From the first round, Le Mans in France, Villa made his intensions known, taking the chequered linen first, ahead of his Harley-Davidson team-mate Gianfranco Bonera. Villa continued where he left off when the Continental Circus moved on to Mugello for round two, with another win and fastest lap.
It was from round three in Yugoslavia, a non-finish for the Italian that things got somewhat confusing for the fans. In their wisdom the sport’s governing body, the FIM, had devised a new points scoring system. From an 11 round championship only the rider’s best six scores counted, with the other five dropped. But that wasn’t all, only the best three scores from the first five rounds counted, then the best three from the remaining six.
However, Walter Villa didn’t have any cause for concern, despite giving round four, the Isle of Man TT a miss he came back with a win at round five at Assen and the following weekend at Spa Francorchamps.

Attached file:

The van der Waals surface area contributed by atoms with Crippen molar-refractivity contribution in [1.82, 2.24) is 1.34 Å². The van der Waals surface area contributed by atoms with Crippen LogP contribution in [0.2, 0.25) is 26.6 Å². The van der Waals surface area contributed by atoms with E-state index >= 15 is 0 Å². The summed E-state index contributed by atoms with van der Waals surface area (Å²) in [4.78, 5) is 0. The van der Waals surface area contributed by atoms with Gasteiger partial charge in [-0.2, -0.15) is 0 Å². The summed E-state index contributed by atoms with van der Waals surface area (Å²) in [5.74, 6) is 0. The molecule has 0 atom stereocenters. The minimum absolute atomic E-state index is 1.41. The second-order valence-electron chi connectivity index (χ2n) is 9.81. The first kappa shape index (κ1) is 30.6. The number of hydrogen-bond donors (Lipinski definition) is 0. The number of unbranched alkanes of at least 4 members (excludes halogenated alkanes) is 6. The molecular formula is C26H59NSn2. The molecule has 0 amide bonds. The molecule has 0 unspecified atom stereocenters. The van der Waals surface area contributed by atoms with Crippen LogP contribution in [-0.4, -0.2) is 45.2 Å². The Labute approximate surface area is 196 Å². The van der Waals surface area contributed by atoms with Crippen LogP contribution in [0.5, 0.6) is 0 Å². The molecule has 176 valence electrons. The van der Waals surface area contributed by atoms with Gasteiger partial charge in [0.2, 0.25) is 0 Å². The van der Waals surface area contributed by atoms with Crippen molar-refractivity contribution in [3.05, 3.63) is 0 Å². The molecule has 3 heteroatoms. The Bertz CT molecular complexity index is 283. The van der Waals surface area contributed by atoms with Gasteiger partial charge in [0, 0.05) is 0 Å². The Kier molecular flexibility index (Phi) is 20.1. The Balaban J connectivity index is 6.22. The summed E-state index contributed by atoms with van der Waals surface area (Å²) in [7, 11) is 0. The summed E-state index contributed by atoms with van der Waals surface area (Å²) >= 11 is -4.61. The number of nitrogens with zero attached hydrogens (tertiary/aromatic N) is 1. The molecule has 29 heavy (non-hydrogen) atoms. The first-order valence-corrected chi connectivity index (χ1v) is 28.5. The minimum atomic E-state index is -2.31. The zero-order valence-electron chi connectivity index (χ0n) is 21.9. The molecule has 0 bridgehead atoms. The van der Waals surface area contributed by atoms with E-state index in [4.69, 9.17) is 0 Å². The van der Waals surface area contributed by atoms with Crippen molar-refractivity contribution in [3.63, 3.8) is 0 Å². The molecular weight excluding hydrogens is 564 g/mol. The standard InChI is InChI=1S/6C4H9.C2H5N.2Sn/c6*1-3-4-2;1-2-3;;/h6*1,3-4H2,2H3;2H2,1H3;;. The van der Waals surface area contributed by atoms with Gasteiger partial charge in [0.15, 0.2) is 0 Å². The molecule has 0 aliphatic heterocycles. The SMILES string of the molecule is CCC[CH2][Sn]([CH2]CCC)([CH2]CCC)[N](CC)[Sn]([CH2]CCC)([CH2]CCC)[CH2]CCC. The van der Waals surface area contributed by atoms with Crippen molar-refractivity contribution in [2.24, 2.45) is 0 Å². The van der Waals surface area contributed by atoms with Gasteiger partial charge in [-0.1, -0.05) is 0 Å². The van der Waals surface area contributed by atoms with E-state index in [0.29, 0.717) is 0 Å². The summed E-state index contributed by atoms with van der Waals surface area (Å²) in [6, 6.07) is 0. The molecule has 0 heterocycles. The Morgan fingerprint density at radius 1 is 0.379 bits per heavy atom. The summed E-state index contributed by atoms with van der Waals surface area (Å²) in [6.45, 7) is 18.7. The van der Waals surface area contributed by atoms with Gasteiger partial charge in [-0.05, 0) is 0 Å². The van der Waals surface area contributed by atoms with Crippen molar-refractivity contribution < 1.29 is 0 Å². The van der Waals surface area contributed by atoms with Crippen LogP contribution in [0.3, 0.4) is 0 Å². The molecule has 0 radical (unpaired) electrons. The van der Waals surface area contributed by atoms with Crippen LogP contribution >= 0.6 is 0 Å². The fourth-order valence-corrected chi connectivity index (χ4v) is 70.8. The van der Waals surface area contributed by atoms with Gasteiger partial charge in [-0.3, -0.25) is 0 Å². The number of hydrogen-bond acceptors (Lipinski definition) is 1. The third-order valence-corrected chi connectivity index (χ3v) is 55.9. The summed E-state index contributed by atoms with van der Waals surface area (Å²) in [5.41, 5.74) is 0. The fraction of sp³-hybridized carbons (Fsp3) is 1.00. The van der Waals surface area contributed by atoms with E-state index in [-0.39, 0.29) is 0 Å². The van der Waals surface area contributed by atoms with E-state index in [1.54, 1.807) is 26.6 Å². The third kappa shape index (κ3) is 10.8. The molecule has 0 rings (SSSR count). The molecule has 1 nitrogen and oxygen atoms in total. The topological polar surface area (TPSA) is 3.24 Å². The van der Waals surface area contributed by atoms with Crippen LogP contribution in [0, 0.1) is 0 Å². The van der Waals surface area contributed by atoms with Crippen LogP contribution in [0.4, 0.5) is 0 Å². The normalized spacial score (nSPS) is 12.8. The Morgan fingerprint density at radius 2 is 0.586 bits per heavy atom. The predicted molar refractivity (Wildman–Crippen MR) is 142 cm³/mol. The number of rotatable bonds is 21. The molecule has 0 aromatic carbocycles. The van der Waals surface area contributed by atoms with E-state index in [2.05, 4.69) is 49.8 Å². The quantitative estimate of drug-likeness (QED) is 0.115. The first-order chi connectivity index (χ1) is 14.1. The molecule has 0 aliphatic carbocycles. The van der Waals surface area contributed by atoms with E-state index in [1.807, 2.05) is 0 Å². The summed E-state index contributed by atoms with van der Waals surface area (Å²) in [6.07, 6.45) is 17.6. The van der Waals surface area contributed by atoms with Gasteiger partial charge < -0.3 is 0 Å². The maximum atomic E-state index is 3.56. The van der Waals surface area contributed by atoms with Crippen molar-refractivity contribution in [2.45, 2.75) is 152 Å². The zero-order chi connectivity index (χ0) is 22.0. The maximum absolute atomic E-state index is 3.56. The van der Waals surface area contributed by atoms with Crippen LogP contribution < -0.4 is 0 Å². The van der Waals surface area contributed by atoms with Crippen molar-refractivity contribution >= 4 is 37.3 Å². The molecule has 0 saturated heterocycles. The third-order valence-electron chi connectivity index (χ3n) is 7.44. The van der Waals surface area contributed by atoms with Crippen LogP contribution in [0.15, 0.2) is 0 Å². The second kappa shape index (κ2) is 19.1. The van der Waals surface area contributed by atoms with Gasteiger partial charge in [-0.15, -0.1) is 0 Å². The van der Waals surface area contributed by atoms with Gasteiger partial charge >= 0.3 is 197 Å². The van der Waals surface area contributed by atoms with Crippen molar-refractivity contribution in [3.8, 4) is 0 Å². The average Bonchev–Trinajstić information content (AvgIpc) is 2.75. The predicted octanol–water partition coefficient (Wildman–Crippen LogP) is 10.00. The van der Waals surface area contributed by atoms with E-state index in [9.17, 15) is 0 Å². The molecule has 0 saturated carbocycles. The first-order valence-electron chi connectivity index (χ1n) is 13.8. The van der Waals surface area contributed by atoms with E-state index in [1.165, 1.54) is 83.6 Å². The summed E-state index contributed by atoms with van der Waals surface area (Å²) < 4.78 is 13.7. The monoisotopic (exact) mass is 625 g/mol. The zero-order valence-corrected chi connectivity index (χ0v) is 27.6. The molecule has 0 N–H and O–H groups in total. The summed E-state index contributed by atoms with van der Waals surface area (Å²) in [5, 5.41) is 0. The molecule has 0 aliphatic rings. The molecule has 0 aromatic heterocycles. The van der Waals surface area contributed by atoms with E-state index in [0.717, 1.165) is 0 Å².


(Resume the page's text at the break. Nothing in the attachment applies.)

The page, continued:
Although Villa failed to finish round seven in Sweden, victories in Finland, Czechoslovakia and Germany wrapped up the rider title for him with one round remaining, but thanks to a discrepancy in Harley-Davidson’s paperwork the team failed to be awarded the constructers’ championship.
For the 1977 season, the Isle of Man TT was dropped from the calendar, with the British Grand Prix moving to Silverstone, and the FIM relented and all rounds scored.